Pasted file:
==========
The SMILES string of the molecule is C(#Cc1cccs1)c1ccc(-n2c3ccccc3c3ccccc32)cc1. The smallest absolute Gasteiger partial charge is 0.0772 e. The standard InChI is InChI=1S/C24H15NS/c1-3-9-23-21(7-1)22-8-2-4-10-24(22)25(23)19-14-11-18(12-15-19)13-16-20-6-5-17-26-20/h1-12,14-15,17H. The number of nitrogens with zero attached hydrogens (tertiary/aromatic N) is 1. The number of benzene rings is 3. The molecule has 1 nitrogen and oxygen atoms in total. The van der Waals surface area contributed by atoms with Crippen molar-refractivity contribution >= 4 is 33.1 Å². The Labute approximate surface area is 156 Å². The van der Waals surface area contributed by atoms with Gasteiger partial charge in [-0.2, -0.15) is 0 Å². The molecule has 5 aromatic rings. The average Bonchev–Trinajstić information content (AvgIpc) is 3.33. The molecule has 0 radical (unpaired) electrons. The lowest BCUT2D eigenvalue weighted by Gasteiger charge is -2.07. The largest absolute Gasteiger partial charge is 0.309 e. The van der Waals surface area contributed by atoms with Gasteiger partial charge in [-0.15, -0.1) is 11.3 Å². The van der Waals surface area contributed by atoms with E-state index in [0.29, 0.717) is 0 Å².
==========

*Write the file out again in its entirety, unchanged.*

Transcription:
The SMILES string of the molecule is C(#Cc1cccs1)c1ccc(-n2c3ccccc3c3ccccc32)cc1. The smallest absolute Gasteiger partial charge is 0.0772 e. The standard InChI is InChI=1S/C24H15NS/c1-3-9-23-21(7-1)22-8-2-4-10-24(22)25(23)19-14-11-18(12-15-19)13-16-20-6-5-17-26-20/h1-12,14-15,17H. The number of nitrogens with zero attached hydrogens (tertiary/aromatic N) is 1. The number of benzene rings is 3. The molecule has 1 nitrogen and oxygen atoms in total. The van der Waals surface area contributed by atoms with Crippen molar-refractivity contribution >= 4 is 33.1 Å². The Labute approximate surface area is 156 Å². The van der Waals surface area contributed by atoms with Gasteiger partial charge in [-0.2, -0.15) is 0 Å². The molecule has 5 aromatic rings. The average Bonchev–Trinajstić information content (AvgIpc) is 3.33. The molecule has 0 radical (unpaired) electrons. The lowest BCUT2D eigenvalue weighted by Gasteiger charge is -2.07. The largest absolute Gasteiger partial charge is 0.309 e. The van der Waals surface area contributed by atoms with Gasteiger partial charge in [-0.15, -0.1) is 11.3 Å². The van der Waals surface area contributed by atoms with E-state index in [0.29, 0.717) is 0 Å².